Mr Guterres told BBC Scotland it was possible to keep the target alive, but said he is very worried that political divisions could prevent progress.
World leaders have gathered in Glasgow for the annual UN climate conference.
But Mr Guterres said there was a "serious problem of trust" between developed and developing countries.
He urged wealthy countries to make good their commitments to provide $100bn per year in funding for climate change mitigation and adaption in the developing world.
The main aim of the Glasgow talks is to try to hit the target set in the Paris Agreement in 2015, of limiting global temperature rises to 1.5C compared to pre-industrial times.
Some 200 countries are being asked for their plans to cut emissions by 2030, but Mr Guterres told BBC Scotland that a lack of trust between nations was the "most serious problem" the negotiations face.
He said: "I still think it is possible to take decisions to keep 1.5 alive, but I am very worried with the geopolitical divides, with the issues of cooperation namely between developed countries and emerging economies. There is still a long way to go to come to a reasonable compromise.
"I hope that in Glasgow we can solve several serious problems, for instance over the establishment of carbon markets. But the central question is to come to a set of national contributions which guarantees 1.5, it will be very difficult to reach it in Glasgow, which means the next day we must start again.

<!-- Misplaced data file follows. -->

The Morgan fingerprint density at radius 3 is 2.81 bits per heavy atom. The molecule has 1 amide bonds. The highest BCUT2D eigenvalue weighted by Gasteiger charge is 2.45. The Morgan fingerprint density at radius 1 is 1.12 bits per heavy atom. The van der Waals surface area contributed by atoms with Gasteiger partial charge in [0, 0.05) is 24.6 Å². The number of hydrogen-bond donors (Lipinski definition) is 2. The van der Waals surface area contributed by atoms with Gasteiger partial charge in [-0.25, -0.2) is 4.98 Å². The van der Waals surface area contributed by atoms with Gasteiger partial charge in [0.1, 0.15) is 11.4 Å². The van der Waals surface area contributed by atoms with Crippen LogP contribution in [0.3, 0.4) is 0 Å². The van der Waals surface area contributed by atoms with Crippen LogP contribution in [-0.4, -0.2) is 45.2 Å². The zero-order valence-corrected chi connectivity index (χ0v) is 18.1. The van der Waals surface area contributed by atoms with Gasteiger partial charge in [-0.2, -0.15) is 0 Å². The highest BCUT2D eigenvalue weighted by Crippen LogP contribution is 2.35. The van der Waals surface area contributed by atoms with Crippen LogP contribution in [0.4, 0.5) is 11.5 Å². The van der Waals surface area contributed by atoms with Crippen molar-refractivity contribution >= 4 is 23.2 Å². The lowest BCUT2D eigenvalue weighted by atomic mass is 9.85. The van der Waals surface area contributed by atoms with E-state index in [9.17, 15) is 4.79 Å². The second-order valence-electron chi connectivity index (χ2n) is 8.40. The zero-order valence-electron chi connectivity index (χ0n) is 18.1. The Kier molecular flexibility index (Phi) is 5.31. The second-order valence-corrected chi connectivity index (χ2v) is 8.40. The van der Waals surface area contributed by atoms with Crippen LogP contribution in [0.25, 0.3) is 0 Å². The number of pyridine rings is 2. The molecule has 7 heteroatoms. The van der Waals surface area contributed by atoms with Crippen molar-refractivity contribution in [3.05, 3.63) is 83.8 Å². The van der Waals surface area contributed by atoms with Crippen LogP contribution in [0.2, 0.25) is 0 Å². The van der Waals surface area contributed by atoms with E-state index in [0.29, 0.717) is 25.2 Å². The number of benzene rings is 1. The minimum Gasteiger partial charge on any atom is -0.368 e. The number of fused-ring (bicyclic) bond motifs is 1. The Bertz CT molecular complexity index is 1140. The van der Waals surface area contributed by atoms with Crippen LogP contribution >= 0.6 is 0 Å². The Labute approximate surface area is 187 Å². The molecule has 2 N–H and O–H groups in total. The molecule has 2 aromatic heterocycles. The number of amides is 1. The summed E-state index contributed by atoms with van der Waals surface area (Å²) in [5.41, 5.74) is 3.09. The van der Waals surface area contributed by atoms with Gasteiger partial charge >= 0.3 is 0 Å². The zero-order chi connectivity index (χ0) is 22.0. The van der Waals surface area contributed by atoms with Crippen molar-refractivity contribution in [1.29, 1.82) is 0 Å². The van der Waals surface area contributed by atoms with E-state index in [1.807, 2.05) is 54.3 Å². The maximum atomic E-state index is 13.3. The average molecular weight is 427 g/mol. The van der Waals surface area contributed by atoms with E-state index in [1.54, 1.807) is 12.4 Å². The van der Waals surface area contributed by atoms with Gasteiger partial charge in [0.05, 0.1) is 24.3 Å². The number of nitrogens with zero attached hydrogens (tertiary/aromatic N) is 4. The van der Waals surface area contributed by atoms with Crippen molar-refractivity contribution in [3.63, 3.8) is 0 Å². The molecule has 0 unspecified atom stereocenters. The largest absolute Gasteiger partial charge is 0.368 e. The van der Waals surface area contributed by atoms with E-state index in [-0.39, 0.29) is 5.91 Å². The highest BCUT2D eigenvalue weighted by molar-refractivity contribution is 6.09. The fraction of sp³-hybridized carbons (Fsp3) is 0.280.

"I don't think we can wait five years for the next set set of national contributions - from now on it must be a permanent exercise, we must have every year a commitment to improve."
The UN Secretary General said he did not think the potential for a new coal mine in Cumbria or new oil and gas developments elsewhere in the UK "undermine entirely" the UK's leadership on climate change.
He said that while it was not for him to decide the future of the proposed Cambo oil field to the west of Shetland, "we don't need more oil and gas".
On Monday, he told delegates at the conference that "addiction to fossil fuels is pushing humanity to the brink", saying: "We face a stark choice - either we stop it, or it stops us. We are digging our own graves."
Mr Guterres also expressed "enormous gratitude" to Glasgow and the Scottish people for "wonderful hospitality".
The COP26 global climate summit in Glasgow in November is seen as crucial if climate change is to be brought under control. Almost 200 countries are being asked for their plans to cut emissions, and it could lead to major changes to our everyday lives.